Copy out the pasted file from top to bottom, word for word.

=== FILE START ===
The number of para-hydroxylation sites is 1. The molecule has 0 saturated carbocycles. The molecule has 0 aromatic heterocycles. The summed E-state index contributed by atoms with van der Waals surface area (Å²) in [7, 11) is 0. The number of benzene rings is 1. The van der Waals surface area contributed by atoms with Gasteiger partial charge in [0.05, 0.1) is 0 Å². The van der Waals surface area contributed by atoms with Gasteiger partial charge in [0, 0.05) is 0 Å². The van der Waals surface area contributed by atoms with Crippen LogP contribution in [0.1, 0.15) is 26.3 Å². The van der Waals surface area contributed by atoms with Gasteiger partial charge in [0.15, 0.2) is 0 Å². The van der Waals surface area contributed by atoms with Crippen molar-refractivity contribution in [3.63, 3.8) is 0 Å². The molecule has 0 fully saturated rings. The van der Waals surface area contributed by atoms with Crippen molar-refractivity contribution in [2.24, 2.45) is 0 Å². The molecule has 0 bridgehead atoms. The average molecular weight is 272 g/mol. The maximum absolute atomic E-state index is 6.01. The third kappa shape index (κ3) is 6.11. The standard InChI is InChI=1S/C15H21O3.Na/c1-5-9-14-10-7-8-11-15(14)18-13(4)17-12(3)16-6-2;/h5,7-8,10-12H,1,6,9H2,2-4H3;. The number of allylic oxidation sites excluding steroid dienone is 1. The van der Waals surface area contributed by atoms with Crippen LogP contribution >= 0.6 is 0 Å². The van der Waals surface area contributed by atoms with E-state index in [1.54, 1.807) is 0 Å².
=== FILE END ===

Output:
The number of para-hydroxylation sites is 1. The molecule has 0 saturated carbocycles. The molecule has 0 aromatic heterocycles. The summed E-state index contributed by atoms with van der Waals surface area (Å²) in [7, 11) is 0. The number of benzene rings is 1. The van der Waals surface area contributed by atoms with Gasteiger partial charge in [0.05, 0.1) is 0 Å². The van der Waals surface area contributed by atoms with Gasteiger partial charge in [0, 0.05) is 0 Å². The van der Waals surface area contributed by atoms with Crippen LogP contribution in [0.1, 0.15) is 26.3 Å². The van der Waals surface area contributed by atoms with Gasteiger partial charge in [0.15, 0.2) is 0 Å². The van der Waals surface area contributed by atoms with Crippen molar-refractivity contribution in [3.63, 3.8) is 0 Å². The molecule has 0 fully saturated rings. The van der Waals surface area contributed by atoms with Crippen molar-refractivity contribution in [2.24, 2.45) is 0 Å². The molecule has 0 bridgehead atoms. The average molecular weight is 272 g/mol. The maximum absolute atomic E-state index is 6.01. The third kappa shape index (κ3) is 6.11. The standard InChI is InChI=1S/C15H21O3.Na/c1-5-9-14-10-7-8-11-15(14)18-13(4)17-12(3)16-6-2;/h5,7-8,10-12H,1,6,9H2,2-4H3;. The number of allylic oxidation sites excluding steroid dienone is 1. The van der Waals surface area contributed by atoms with Crippen LogP contribution >= 0.6 is 0 Å². The van der Waals surface area contributed by atoms with E-state index in [1.54, 1.807) is 0 Å².